17 Slack Space When we write a file using a cluster
We have “left over” room in the cluster This is called “slack space” Information can reside in slack space Cannot say that the person who wrote the file in that cluster also put that slack information into that cluster Clusters can be reused once a file is deleted They’re put back into a pool of unallocated clusters (they don’t belong to any file) If these clusters haven’t been used for writing a new file, it’s possible to recover this ‘deleted’ file

18 Cluster and slack space
Cluster (512 bytes) we write about 100 bytes the rest is ‘slack’ File This is an example of a cluster containing information….blah blah blah… Dear Sir; We have read your proposal, and … no thanks Slack

19 Oh no! Should I worry about Hexadecimal
No, for the 2008 CSI Challenge you might see hexadecimal notation of the disk’s data, along with the “English” readable data This is presented so that you’ll recognize it when you see it while using FTK (see the next screen) You will not be responsible for knowing “hex” Computers really only know “numbers” Certain numbers (values) are associated with letters of the alphabet For example a value of “44” in hexadecimal is a capital “D”, and a hex “20” is a space, a “64” value is a small “d” This is called the ASCII code

20 Hex Data (numeric) and ASCII (Alpha)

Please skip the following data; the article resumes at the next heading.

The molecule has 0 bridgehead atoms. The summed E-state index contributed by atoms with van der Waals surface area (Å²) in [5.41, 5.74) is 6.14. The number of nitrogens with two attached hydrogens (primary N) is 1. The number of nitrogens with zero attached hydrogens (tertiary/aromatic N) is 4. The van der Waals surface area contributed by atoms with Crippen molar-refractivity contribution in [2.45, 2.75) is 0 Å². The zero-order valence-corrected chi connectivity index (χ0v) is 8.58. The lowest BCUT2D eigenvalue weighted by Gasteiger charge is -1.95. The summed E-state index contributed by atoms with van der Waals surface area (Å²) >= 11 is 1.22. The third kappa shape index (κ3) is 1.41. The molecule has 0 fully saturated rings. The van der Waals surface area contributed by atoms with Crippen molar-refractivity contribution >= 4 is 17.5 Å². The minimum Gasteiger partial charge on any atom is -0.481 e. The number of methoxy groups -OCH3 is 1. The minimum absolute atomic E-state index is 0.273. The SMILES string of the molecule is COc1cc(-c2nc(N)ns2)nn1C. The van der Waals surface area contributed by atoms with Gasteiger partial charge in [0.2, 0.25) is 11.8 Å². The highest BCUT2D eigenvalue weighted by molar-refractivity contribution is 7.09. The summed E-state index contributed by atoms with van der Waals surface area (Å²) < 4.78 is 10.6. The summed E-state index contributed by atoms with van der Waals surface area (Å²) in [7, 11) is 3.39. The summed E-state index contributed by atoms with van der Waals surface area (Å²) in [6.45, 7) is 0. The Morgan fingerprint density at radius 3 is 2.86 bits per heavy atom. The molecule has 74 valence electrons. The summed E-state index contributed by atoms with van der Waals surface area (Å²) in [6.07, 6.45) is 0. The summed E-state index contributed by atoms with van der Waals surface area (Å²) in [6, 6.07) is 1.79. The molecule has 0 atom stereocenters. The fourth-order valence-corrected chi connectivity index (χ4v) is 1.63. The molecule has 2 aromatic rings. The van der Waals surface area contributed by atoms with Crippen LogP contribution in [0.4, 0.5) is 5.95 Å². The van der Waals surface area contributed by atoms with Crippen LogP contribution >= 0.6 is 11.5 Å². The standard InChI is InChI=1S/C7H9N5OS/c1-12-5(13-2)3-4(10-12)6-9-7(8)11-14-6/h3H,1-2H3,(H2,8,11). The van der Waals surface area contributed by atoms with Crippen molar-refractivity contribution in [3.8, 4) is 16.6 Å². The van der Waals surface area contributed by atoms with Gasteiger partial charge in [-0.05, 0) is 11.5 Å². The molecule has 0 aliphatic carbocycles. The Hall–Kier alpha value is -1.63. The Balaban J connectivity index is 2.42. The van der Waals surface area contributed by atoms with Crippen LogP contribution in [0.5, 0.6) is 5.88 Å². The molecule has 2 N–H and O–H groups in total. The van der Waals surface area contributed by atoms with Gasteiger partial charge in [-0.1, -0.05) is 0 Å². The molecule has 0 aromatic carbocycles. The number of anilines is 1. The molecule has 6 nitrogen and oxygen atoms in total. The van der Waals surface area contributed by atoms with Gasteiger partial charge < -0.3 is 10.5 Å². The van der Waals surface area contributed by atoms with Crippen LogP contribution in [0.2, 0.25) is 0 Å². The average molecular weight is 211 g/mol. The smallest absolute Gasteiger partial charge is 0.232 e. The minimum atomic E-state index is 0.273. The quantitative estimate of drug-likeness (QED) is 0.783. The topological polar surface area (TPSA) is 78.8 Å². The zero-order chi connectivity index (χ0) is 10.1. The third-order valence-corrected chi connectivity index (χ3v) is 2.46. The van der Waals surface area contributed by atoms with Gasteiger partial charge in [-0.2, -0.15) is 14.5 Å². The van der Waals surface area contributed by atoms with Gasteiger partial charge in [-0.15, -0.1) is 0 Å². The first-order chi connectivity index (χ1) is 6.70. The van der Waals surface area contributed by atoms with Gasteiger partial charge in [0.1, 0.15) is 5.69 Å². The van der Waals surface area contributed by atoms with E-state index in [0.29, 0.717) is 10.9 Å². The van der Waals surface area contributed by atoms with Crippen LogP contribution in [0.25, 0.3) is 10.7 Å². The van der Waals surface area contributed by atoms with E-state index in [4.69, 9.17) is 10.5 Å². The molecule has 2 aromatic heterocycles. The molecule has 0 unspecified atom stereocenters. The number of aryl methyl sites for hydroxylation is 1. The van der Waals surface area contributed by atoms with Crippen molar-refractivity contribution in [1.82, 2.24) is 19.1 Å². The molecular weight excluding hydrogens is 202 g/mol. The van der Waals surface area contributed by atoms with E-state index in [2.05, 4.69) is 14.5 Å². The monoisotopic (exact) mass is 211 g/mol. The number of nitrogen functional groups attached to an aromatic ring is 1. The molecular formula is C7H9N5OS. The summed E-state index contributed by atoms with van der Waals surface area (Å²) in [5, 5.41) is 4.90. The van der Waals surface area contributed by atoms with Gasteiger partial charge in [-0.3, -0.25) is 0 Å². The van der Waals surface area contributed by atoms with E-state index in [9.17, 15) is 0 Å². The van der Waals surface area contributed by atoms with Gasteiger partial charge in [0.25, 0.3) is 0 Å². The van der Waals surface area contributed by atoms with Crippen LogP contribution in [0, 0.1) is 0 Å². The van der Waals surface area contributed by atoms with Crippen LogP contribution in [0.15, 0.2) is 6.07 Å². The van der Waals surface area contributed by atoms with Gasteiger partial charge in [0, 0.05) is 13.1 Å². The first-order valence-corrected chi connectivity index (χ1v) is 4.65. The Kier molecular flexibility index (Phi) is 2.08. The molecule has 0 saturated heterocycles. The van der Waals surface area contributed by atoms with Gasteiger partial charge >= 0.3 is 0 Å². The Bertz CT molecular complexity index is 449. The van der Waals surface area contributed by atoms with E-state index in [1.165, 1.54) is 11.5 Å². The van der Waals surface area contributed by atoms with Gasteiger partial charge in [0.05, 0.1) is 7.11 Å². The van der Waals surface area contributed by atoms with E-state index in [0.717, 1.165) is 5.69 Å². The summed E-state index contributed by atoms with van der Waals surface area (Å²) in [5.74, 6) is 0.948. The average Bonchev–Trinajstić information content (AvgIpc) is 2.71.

Upper Case “D”

21 Tools Software such as FTK (which you will be using) contain tools that allow you to: Acquire an evidence image Identify deleted files Possibly recover a deleted file Search the bit image Search for string of text (last name, etc) Identify files containing the string Identify that area as belonging to a file, or in slack space Examine attributes of files Hidden Deleted File times Mismatch between file name and actual file type ‘bad signature’ (txt file might actually be a ‘jpg’ file) Show thumbnails of picture type files Export files (or fragments) (collect them in one spot) Bookmark critical findings (highlight relevant findings) Document case for report (times, investigator, etc)

22 Tools Existing software PKZIP, WinZip, WinRAR Steganograhpy (S-Tools)
Word, Adobe, etc Open files of that format Analyst must know how the application software works PKZIP, WinZip, WinRAR Extract compressed files Steganograhpy (S-Tools) Extract files from a “stego’d” file S-Tools will use BMP, GIF or WAV files as ‘containers’ to hide other files Can be used to reveal and extract hidden files

23 FTK Forensic ToolKit (AccessData)
Demo version allows examination of cases with a max of 5000 files Add your evidence image file Analyze it Document your results You will use FTK to add your evidence to a new case and analyze it

24 Steganography Hidden information inside a file